Throughout his career, Poochigian got rock-bottom scores from environmental groups but was tops with the California Chamber of Commerce and the state Farm Bureau. Answering attacks from Brown over his opposition to the stem cell ballot measure, Poochigian says it was on fiscal grounds.
Helping crime victims and upholding the death penalty are his top priorities.
A recent morning found Poochigian on the steps of the Capitol, surrounded by leaders of the victims rights movement. Harriet Salarno, president of Crime Victims United, applauded Poochigian's "unwavering record of support" and railed against Brown, who as governor signed a bill expanding the rights of prisoners but opposed a bill of rights for crime victims.
"Victims of crime have been a primary inspiration driving my candidacy," Poochigian said. "My opponent has consistently fallen on the wrong side of the fence."
Brown was born into California political royalty. Pat Brown, his father, was attorney general and governor during the 1950s and '60s, and his sister, Kathleen, served as state treasurer and ran for governor.
After a stint in seminary school, Brown attended Yale Law School. He won statewide office at 32, becoming secretary of state. He was governor at 36 and launched the first of three presidential runs before he was 40.
As governor, Brown jousted with the medfly, put death penalty antagonist Rose Bird on the state Supreme Court and saw his veto of a capital punishment bill overridden by the Legislature. But he presided at a time when criminal recidivism was a fraction of its current level.
His quirky style attracted as much attention as his policies. Brown renounced the governor's mansion for a floor mattress in a rented apartment, dated singer Linda Ronstadt and acquired the nickname Gov. Moonbeam.
After a last failed presidential bid in 1992, Brown had his own Bay Area talk radio program. Executions by lethal injection, he proclaimed to his listeners, put the state at risk of seeming akin to Hitler's Germany. He called corporate America "an out-of-control Frankenstein."
During two terms at Oakland City Hall, Brown again has proved his consistent inconsistency. He embraced capitalism and served as head cheerleader for an urban housing boom in downtown Oakland. He pushed for more cops and lobbied for curfews on parolees and probationers. Felonies in the city of 412,000 fell from an annual average of about 40,000 in previous decades to about 28,000 on Brown's watch.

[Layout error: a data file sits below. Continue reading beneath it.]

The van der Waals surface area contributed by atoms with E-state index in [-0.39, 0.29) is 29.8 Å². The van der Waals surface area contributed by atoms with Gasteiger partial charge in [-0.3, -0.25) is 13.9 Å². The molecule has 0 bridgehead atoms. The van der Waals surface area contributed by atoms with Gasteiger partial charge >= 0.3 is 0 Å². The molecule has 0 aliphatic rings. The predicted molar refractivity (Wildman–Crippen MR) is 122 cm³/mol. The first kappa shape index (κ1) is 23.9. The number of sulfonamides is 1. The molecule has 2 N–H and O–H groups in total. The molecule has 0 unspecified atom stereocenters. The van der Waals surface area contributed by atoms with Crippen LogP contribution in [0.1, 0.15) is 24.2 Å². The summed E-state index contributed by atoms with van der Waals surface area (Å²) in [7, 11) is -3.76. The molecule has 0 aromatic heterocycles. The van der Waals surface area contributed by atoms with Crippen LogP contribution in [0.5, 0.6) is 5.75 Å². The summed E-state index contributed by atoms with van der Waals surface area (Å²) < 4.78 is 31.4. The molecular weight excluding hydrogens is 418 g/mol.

Poochigian supporters say that's spin. After an initial dip, crime has jumped during Brown's second term, peaking this year. So far in 2006, Oakland has been hit by 124 homicides, more than double the mayor's first year in office.
Foes in Oakland say Brown's redevelopment agenda priced poor people out of housing. Meanwhile, the city's deficit-stricken school district succumbed to a state takeover despite Brown's intervention. And his relationship with some black leaders was icy from the start.
He was embraced by the real estate sector, which gave him roughly 20% of the more than $6 million he has raised for the attorney general race. Topping Brown's donor list are developers who won city approval for big construction projects, sometimes weeks after giving to his campaign.
Brown insists he feels no obligation to his donors. As for the poor, Brown said, 2,400 affordable housing units were built or planned on his watch, a 30% increase over the 1990s. The rise in crime this year, he notes, mirrors a trend in neighboring Richmond and even San Francisco, across the bay.
The proof of his potency as a crime fighter, Brown said, is that "police in my city endorse me, and police in his city don't endorse him. In fact, they endorse me."
But to Poochigian and his supporters, Brown is a "fictional crime fighter" and a flip-flopper.
"At the core, Jerry Brown has no fixed principles," charged Ken Khachigian, Poochigian's campaign strategist.
In the 1992 presidential race, Brown was criticized for having served as a $20,000-a-year board director for the firm of Milan Panic, a wealthy biomedical executive and longtime contributor. Panic's firm had agreed to pay a $400,000 government penalty for falsely promoting an AIDS drug. Brown also acknowledged that he telephoned Rep. Henry A. Waxman (D-Los Angeles) in a bid to help resolve Panic's dispute with the government over the drug.
Brown downplays the episode and calls Panic "an outstanding individual and friend of mine."
Poochigian's campaign team also cites Brown's three-decade relationship with Jacques Barzaghi, a former French soldier and the Democrat's political factotum since statehouse days.
After a female co-worker accused Barzaghi of sexual harassment, the Oakland city manager suspended him for three weeks without pay. Brown questioned the credibility of Barzaghi's accuser, a mother of three.
It was three more years before Brown fired his trusted advisor after Barzaghi's 30-year-old wife told police he had tried to push her down the stairs during a domestic dispute.
"I handled that fine," Brown said. "Would I do anything different? Nothing that comes to mind."
Times staff writer Duke Helfand contributed to this report.
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